Skip to comments.Post-War Stress Too Much For Marlboro Man's Marriage
Posted on 06/27/2006 6:13:03 PM PDT by blam
Post-war stress too much for Marlboro Man's marriage
By Catherine Elsworth in Los Angeles
A US marine whose photograph touched the hearts of countless Americans has filed for divorce just weeks after his lavish wedding was funded by donations from the public.
An iconic picture of James Blake Miller, 21, was taken in 2004 during a break from combat in Fallujah and was published in hundreds of newspapers.
Showing him grubby-faced and exhausted with a cigarette dangling from his lips, it earned him the nickname Marlboro Man.
After his return to the United States, the lance corporal revealed that he was suffering from post-traumatic stress disorder.
He also told one interviewer he wished he could have given his wife, Jessica, 23, whom he married in a simple civil ceremony in June 2005, the wedding of her dreams.
Sympathetic readers responded with contributions towards an £8,000 wedding ceremony, which was held on June 3 at a golf club near Mr Miller's home town of Pikeville, Kentucky.
The couple renewed their vows, with the groom in his Marine Corps dress blues and the bride wearing a white dress.
But nine days later, the couple were already living apart, according to court documents. On June 20, Mr Miller filed for divorce, saying the marriage was "irretrievably broken".
"I'm just sad for them," said Eunice Davis, of Pleasanton, California, who spearheaded the campaign to fund the wedding.
Mr Miller, who was discharged from the marines in 2005, has spoken about his struggles with post-traumatic stress and even addressed congressmen in Washington in an attempt to increase funding for veterans suffering from the disorder.
He told the San Francisco Chronicle that he was grateful to those who paid for the wedding but that he had found dealing with day-to-day issues and stress from the war too much. "I love Jessica, I really do, but I can't be with her," he said.
Mrs Miller told the paper she still hoped they could be together. "I think neither one of us recognised the scope of post-traumatic stress disorder and what it does to you and what it does to people around you," she said. "Now he's got to figure out how to deal with it before he can deal with me."
A Lt. Col. Dave Grossman has written at least two books (that I have read); 'On Killing' and 'On Combat' that are very interesting for any person who has a loved one coming home from a war zone.
Other useful reading is 'Deadly Force Encounters; what cops need to know to mentally and physically prepare for and survive a gunfight'. This is oriented towards police but applies to soldiers returning from a war as well.
The military unit should have a support group to help the family understand.
Too many of our fine men (and women) will feel as though they have to grit it out and 'not be a pussy'. This is completely the wrong approach.
Don't misunderstand me and think I am giving the chance for an excuse. The act of killing, especially up close, is unnatural and affects people in different ways.
Some are unaffected but many (perhaps most) are affected and the length of time in the area where the fighting occurs increases the negative effect drastically.
I understand the units are staying together now when deploying home, which is a hugely helpful thing because the soldiers can decompress with their peers who have comparable experiences.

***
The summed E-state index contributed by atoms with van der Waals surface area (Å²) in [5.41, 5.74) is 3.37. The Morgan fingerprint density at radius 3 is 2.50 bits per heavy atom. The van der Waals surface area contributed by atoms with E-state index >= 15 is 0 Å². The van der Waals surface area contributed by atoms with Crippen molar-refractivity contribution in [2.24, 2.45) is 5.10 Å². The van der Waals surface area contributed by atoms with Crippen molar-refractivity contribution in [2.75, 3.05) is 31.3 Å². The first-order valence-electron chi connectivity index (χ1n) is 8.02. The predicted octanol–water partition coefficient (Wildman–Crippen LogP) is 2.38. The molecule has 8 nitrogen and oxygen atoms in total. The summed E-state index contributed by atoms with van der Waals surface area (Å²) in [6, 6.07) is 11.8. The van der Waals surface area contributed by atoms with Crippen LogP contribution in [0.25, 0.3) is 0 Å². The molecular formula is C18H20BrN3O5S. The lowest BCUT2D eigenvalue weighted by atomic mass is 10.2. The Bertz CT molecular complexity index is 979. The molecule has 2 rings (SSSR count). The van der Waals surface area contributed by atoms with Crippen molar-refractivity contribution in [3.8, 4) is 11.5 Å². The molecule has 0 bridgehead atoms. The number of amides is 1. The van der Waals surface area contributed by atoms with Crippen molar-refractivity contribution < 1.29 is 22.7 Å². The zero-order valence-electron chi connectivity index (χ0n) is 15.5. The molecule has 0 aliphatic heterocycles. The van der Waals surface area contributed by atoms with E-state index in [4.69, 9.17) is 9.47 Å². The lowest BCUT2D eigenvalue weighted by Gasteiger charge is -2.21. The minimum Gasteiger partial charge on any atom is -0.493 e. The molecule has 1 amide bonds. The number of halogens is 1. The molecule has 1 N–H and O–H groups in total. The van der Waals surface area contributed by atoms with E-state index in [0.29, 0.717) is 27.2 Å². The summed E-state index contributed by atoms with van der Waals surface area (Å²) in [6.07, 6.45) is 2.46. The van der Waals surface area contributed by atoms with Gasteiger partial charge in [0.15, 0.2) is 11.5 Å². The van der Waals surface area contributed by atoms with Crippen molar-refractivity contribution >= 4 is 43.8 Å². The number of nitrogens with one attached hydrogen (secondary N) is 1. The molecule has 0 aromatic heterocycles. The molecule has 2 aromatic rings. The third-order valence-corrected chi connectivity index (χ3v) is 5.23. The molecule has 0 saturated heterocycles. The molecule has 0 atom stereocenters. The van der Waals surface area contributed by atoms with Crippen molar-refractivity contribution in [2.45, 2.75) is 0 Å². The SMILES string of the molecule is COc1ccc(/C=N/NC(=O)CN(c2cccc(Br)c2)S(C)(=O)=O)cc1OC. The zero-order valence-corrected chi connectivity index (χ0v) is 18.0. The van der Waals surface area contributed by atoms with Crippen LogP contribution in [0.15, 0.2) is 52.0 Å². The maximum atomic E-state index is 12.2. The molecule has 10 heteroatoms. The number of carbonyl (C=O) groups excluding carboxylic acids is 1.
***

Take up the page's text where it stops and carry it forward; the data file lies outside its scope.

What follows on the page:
PTSD is an insidious killer of the good life after battle that all of our fine men and women deserve.
On a more serious note, she probably revealed to him that she slept with everything but the kitchen sink while he was deployed. It's quite common.
Blam, I Respect your opinion but, I did booze and drug councilling after I got out of the Army, the brief liberal phase of my life. 99% of what you hear is BULL SHIT, most of these people are looking for an excuse for their failures.
That's a toughie ...
Well, he's young so everythings blown out of proportion for him. I think he's got issues but like you said, he needs to get a grip. I think it comes down to how much a person is willing to suppresses and control unsuitable reactions from prior duties. Kids today however are taught just the opposite.
I commend your service and your ability to get on with life. I truly wish the same for all of our vets. However, just because you managed to do it does not mean that others can't. PTSD is very real, and unfortunately disabling for some of these soldiers. They deserve help and respect. The fact that I can eat sugar whenever I want without consequence does not mean that diabetes isn't real.
"PTSD is real"
I never said it wasn't. Like I said before, he's got alot on his plate right now...including post-war stress. With time, healing and maturity perhaps he will be ready for marriage.
A Johnny Cash song:
"Call him drunken Ira Hayes,
he can't hear you anymore,
he's the whiskey drinking Indian..."
On Nov. 10, precisely one year after the photo was flashed around the world, Lance Cpl. James Blake Miller was medically discharged from the Marine Corps, diagnosed with PTSD. Three years after leaving the Kentucky hills for a career in the Corps, he was back home. He feels adrift and tormented, dependent on his new bride, his family and his military psychiatrist to help him make sense of all that has befallen him.
He barely sleeps. On most mornings, Miller says, he has no good reason to get out of bed. Often, his stomach is so upset that he can't eat. He has nightmares and flashbacks. He admits that he's often grouchy and temperamental. He knows he drinks and smokes too much.
"He's not the same as before," said his wife, Jessica, who has known him since grade school. "I had never seen the anger, the irritability, the anxiety."